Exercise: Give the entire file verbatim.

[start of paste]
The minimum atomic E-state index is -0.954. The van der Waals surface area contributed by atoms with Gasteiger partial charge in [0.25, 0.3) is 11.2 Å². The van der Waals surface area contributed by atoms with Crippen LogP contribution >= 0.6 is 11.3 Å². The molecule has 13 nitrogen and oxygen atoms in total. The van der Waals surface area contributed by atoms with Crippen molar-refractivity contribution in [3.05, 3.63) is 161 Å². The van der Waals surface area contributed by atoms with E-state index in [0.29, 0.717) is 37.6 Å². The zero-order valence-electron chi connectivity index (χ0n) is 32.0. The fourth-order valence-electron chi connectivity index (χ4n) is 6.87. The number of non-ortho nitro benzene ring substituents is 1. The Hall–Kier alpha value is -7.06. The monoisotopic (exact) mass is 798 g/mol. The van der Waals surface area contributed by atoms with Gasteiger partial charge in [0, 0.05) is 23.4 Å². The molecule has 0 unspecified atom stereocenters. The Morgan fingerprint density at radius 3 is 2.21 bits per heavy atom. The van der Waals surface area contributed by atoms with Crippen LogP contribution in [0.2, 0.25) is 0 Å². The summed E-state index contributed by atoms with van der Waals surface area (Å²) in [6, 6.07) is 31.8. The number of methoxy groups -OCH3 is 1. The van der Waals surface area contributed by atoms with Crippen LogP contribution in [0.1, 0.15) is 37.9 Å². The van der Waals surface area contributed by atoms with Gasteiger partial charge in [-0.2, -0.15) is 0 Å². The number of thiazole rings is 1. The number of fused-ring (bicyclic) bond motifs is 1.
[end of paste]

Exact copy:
The minimum atomic E-state index is -0.954. The van der Waals surface area contributed by atoms with Gasteiger partial charge in [0.25, 0.3) is 11.2 Å². The van der Waals surface area contributed by atoms with Crippen LogP contribution >= 0.6 is 11.3 Å². The molecule has 13 nitrogen and oxygen atoms in total. The van der Waals surface area contributed by atoms with Crippen molar-refractivity contribution in [3.05, 3.63) is 161 Å². The van der Waals surface area contributed by atoms with E-state index in [0.29, 0.717) is 37.6 Å². The zero-order valence-electron chi connectivity index (χ0n) is 32.0. The fourth-order valence-electron chi connectivity index (χ4n) is 6.87. The number of non-ortho nitro benzene ring substituents is 1. The Hall–Kier alpha value is -7.06. The monoisotopic (exact) mass is 798 g/mol. The van der Waals surface area contributed by atoms with Gasteiger partial charge in [0, 0.05) is 23.4 Å². The molecule has 0 unspecified atom stereocenters. The Morgan fingerprint density at radius 3 is 2.21 bits per heavy atom. The van der Waals surface area contributed by atoms with Crippen LogP contribution in [0.2, 0.25) is 0 Å². The summed E-state index contributed by atoms with van der Waals surface area (Å²) in [6, 6.07) is 31.8. The number of methoxy groups -OCH3 is 1. The van der Waals surface area contributed by atoms with Crippen LogP contribution in [0.1, 0.15) is 37.9 Å². The van der Waals surface area contributed by atoms with Gasteiger partial charge in [-0.2, -0.15) is 0 Å². The number of thiazole rings is 1. The number of fused-ring (bicyclic) bond motifs is 1.